Fitch Ratings: Armenia’s IMF deal confirms post-transition policy focus


YEREVAN, March 6. /ARKA/. Armenia’s precautionary IMF Stand-By Arrangement (SBA) confirms the new government’s economic policy priorities are in line with our expectations of a fiscally prudent and reform-minded approach, Fitch Ratings said. It said policies are focused on maintaining sustainable growth, fiscal consolidation and mitigating external vulnerabilities.

The IMF said on 26 February that it had reached a staff-level agreement on a USD250 million three-year precautionary SBA with Armenia “to support the new government’s reform plans and strengthen resilience against external shocks.” The IMF Executive Board is expected to consider the agreement in May.

A record of support from international financial institutions and bilateral partners enhances Armenia’s policy credibility. This is important given the sovereign’s relatively low external liquidity ratio and the role of a predictable and coherent fiscal consolidation strategy in stabilizing debt dynamics.

The IMF agreement follows the decisive victory of the My Step Alliance, led by Nikol Pashinyan, in the December 2018 elections. Mr. Pashinyan became prime minister in May 2018 following anti-corruption protests that led to the resignation of his predecessor, but, prior to the elections, his Civil Contract Party held only a few parliamentary seats.

With a commanding majority in parliament, the Pashinyan administration has indicated it will pursue further tax and spending reforms and measures to improve the business environment, strengthen the management of public finances and public investment and tackle monopolies and vested interests. Technical support from the IMF would support these efforts. Although the SBA is non-disbursing, it could bolster the credibility and predictability of the fiscal consolidation strategy and, by supporting investor confidence, ease refinancing risks. Armenia has a USD500 million Eurobond coming due in 2020.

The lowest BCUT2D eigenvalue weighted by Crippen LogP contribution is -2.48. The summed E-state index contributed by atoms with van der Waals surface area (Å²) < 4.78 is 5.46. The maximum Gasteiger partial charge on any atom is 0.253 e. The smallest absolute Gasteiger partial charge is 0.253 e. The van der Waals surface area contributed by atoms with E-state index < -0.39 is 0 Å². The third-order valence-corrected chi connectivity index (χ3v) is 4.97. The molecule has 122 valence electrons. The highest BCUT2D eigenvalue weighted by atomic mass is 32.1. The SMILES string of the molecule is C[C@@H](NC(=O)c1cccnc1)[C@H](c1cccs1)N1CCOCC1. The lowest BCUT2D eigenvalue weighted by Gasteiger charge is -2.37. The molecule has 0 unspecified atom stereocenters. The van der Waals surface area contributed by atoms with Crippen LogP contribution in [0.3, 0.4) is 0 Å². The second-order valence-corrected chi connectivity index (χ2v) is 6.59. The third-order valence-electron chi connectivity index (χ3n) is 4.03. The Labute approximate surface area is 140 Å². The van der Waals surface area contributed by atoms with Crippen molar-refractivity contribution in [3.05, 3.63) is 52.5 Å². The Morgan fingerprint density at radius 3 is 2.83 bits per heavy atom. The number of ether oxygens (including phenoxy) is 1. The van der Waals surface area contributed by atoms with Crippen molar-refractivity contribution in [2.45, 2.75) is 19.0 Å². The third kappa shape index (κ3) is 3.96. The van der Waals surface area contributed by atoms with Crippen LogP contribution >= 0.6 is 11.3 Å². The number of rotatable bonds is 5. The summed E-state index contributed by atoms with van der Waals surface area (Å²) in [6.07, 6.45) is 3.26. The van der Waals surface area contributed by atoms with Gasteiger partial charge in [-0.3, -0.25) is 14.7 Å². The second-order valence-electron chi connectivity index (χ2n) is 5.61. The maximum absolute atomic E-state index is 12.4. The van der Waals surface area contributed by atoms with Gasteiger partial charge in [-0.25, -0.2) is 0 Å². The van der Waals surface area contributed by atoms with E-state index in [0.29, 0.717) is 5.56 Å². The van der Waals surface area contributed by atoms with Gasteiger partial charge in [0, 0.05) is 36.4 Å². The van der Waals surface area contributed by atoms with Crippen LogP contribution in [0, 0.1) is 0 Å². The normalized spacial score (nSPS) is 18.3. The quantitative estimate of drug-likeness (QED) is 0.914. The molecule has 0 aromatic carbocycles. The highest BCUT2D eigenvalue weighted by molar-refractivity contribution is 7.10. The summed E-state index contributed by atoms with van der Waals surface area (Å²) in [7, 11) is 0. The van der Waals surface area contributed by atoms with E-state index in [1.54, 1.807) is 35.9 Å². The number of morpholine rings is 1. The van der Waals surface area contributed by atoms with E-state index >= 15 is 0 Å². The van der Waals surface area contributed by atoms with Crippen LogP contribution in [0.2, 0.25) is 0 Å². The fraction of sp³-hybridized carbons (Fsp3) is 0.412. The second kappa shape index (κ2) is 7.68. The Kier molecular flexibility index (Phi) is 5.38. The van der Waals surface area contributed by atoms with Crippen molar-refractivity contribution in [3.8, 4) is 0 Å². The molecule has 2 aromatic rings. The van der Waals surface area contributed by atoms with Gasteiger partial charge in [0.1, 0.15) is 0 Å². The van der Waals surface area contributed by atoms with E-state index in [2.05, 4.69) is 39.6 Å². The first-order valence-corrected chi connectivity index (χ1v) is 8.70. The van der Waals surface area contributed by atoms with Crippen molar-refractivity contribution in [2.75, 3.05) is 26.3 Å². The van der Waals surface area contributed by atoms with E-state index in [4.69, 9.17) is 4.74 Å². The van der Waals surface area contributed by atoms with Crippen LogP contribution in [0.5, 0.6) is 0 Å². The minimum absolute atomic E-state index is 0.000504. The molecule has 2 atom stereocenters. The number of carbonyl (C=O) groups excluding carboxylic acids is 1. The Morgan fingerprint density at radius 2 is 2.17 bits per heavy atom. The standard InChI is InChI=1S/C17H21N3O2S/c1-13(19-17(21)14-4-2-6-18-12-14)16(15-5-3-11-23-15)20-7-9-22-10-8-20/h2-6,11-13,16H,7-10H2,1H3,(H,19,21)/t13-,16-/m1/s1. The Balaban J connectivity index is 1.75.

The absence of significant economic disruption or destabilizing financial system pressures, and the relative stability of the dram during last year’s political transition were largely due to the smooth functioning of economic institutions such as the central bank. This provides the new government with a solid macroeconomic starting point. Even before the elections, Mr. Pashinyan’s first cabinet (which included experienced technocrats and private sector professionals) was able to implement some notable measures. The final phase of the 2014 pension reform came into effect in July 2018, and the 2019 budget was the first under new fiscal rules that limit current primary expenditure growth (while preserving capital expenditure) if debt is between 50%-60% of GDP.

Economic growth slowed in 2018, but remained robust. We estimate full year real GDP growth at 5%, down from 7.5% in 2017. Strong domestic demand has put pressure on the current account deficit, although this should narrow to an average of 4.3% of GDP in 2019-2020 as slower domestic demand moderates import growth. Reducing the uncertainty regarding the resolution of the environmental dispute at the Amulsar gold mine could support export growth and foreign investment prospects.

High public and external debt are important weaknesses in Armenia’s ‘B+’ sovereign rating, along with tense relations with some neighboring countries. The Positive Outlook on the rating reflects a stronger growth outlook relative to peers, the start of a fiscal consolidation process that we expect will deliver a gradual decline in government debt over the medium term and institutions that have underpinned macroeconomic and financial stability during significant political change. Entrenching improvements in the economic policy framework, governance and institutional effectiveness could be positive for the rating.


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